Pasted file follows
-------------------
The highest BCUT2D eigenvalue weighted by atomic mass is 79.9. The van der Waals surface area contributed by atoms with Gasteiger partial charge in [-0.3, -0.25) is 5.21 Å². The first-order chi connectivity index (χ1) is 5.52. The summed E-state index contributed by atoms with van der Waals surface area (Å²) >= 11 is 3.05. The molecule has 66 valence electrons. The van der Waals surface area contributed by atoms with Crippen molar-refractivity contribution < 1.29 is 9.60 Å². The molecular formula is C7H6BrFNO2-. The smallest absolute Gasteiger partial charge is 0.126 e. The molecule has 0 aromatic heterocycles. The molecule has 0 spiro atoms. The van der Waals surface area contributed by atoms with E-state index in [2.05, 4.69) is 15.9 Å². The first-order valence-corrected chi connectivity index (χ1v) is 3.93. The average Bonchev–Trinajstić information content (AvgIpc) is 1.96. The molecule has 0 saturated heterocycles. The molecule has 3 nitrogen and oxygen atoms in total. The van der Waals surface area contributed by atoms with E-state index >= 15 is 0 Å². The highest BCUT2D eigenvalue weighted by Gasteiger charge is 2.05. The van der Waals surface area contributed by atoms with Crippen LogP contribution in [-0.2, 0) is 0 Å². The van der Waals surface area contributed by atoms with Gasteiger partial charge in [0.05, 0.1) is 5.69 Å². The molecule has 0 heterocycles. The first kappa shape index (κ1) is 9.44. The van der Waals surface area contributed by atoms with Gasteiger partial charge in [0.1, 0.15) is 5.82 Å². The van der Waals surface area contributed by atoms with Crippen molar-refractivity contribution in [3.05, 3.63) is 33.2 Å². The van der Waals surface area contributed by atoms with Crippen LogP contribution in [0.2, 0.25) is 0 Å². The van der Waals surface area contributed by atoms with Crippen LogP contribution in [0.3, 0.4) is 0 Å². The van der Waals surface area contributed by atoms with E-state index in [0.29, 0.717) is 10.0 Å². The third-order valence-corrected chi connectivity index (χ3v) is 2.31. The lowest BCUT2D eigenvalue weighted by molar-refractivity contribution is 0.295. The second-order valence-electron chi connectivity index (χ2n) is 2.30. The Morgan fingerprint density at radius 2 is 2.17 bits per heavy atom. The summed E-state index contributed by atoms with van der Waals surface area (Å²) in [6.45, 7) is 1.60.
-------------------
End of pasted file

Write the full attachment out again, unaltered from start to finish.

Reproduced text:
The highest BCUT2D eigenvalue weighted by atomic mass is 79.9. The van der Waals surface area contributed by atoms with Gasteiger partial charge in [-0.3, -0.25) is 5.21 Å². The first-order chi connectivity index (χ1) is 5.52. The summed E-state index contributed by atoms with van der Waals surface area (Å²) >= 11 is 3.05. The molecule has 66 valence electrons. The van der Waals surface area contributed by atoms with Crippen molar-refractivity contribution < 1.29 is 9.60 Å². The molecular formula is C7H6BrFNO2-. The smallest absolute Gasteiger partial charge is 0.126 e. The molecule has 0 aromatic heterocycles. The molecule has 0 spiro atoms. The van der Waals surface area contributed by atoms with E-state index in [2.05, 4.69) is 15.9 Å². The first-order valence-corrected chi connectivity index (χ1v) is 3.93. The average Bonchev–Trinajstić information content (AvgIpc) is 1.96. The molecule has 0 saturated heterocycles. The molecule has 3 nitrogen and oxygen atoms in total. The van der Waals surface area contributed by atoms with E-state index >= 15 is 0 Å². The highest BCUT2D eigenvalue weighted by Gasteiger charge is 2.05. The van der Waals surface area contributed by atoms with Crippen LogP contribution in [-0.2, 0) is 0 Å². The van der Waals surface area contributed by atoms with Gasteiger partial charge in [0.05, 0.1) is 5.69 Å². The molecule has 0 heterocycles. The first kappa shape index (κ1) is 9.44. The van der Waals surface area contributed by atoms with Gasteiger partial charge in [0.1, 0.15) is 5.82 Å². The van der Waals surface area contributed by atoms with Crippen molar-refractivity contribution in [3.05, 3.63) is 33.2 Å². The van der Waals surface area contributed by atoms with Crippen LogP contribution in [0.2, 0.25) is 0 Å². The van der Waals surface area contributed by atoms with Crippen LogP contribution in [0.3, 0.4) is 0 Å². The van der Waals surface area contributed by atoms with E-state index in [0.29, 0.717) is 10.0 Å². The third-order valence-corrected chi connectivity index (χ3v) is 2.31. The lowest BCUT2D eigenvalue weighted by molar-refractivity contribution is 0.295. The second-order valence-electron chi connectivity index (χ2n) is 2.30. The Morgan fingerprint density at radius 2 is 2.17 bits per heavy atom. The summed E-state index contributed by atoms with van der Waals surface area (Å²) in [6.45, 7) is 1.60.